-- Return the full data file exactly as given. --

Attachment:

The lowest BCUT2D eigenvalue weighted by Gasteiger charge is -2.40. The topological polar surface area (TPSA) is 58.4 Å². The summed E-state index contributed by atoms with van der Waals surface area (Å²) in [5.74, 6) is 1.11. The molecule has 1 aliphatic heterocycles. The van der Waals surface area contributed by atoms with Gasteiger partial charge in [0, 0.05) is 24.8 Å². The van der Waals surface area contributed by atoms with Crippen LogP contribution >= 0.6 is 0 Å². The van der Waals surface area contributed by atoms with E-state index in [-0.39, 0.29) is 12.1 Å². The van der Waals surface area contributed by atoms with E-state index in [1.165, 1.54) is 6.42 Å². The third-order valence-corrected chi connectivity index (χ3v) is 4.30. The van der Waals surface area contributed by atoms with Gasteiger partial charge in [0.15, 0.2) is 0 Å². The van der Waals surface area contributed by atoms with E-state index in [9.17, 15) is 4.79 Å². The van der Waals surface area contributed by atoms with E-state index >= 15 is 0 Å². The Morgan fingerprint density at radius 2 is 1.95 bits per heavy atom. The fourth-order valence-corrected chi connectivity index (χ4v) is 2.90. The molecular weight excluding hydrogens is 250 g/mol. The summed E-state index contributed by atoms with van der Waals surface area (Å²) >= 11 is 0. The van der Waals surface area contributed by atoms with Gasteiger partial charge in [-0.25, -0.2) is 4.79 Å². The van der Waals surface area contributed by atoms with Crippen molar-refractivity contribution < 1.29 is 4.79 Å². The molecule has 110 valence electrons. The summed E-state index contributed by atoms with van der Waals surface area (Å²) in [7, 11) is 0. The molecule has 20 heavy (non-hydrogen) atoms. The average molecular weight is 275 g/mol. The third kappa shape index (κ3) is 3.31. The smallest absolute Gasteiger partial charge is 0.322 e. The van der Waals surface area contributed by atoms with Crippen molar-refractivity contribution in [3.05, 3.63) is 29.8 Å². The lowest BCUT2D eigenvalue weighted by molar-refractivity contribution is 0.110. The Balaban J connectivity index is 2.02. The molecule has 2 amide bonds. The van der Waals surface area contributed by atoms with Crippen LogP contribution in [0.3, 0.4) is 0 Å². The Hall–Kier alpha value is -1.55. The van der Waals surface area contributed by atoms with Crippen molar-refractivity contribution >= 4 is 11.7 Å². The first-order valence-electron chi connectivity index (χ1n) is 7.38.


The lowest BCUT2D eigenvalue weighted by Gasteiger charge is -2.40. The topological polar surface area (TPSA) is 58.4 Å². The summed E-state index contributed by atoms with van der Waals surface area (Å²) in [5.74, 6) is 1.11. The molecule has 1 aliphatic heterocycles. The van der Waals surface area contributed by atoms with Gasteiger partial charge in [0, 0.05) is 24.8 Å². The van der Waals surface area contributed by atoms with Crippen LogP contribution >= 0.6 is 0 Å². The van der Waals surface area contributed by atoms with E-state index in [-0.39, 0.29) is 12.1 Å². The van der Waals surface area contributed by atoms with E-state index in [1.165, 1.54) is 6.42 Å². The third-order valence-corrected chi connectivity index (χ3v) is 4.30. The van der Waals surface area contributed by atoms with Gasteiger partial charge in [0.15, 0.2) is 0 Å². The van der Waals surface area contributed by atoms with E-state index in [9.17, 15) is 4.79 Å². The van der Waals surface area contributed by atoms with E-state index >= 15 is 0 Å². The Morgan fingerprint density at radius 2 is 1.95 bits per heavy atom. The fourth-order valence-corrected chi connectivity index (χ4v) is 2.90. The molecular weight excluding hydrogens is 250 g/mol. The summed E-state index contributed by atoms with van der Waals surface area (Å²) >= 11 is 0. The van der Waals surface area contributed by atoms with Gasteiger partial charge in [-0.25, -0.2) is 4.79 Å². The van der Waals surface area contributed by atoms with Crippen molar-refractivity contribution < 1.29 is 4.79 Å². The molecule has 110 valence electrons. The summed E-state index contributed by atoms with van der Waals surface area (Å²) in [7, 11) is 0. The molecule has 20 heavy (non-hydrogen) atoms. The average molecular weight is 275 g/mol. The third kappa shape index (κ3) is 3.31. The smallest absolute Gasteiger partial charge is 0.322 e. The van der Waals surface area contributed by atoms with Crippen molar-refractivity contribution in [3.05, 3.63) is 29.8 Å². The lowest BCUT2D eigenvalue weighted by molar-refractivity contribution is 0.110. The Balaban J connectivity index is 2.02. The molecule has 2 amide bonds. The van der Waals surface area contributed by atoms with Crippen LogP contribution in [0.3, 0.4) is 0 Å². The Hall–Kier alpha value is -1.55. The van der Waals surface area contributed by atoms with Crippen molar-refractivity contribution >= 4 is 11.7 Å². The first-order valence-electron chi connectivity index (χ1n) is 7.38.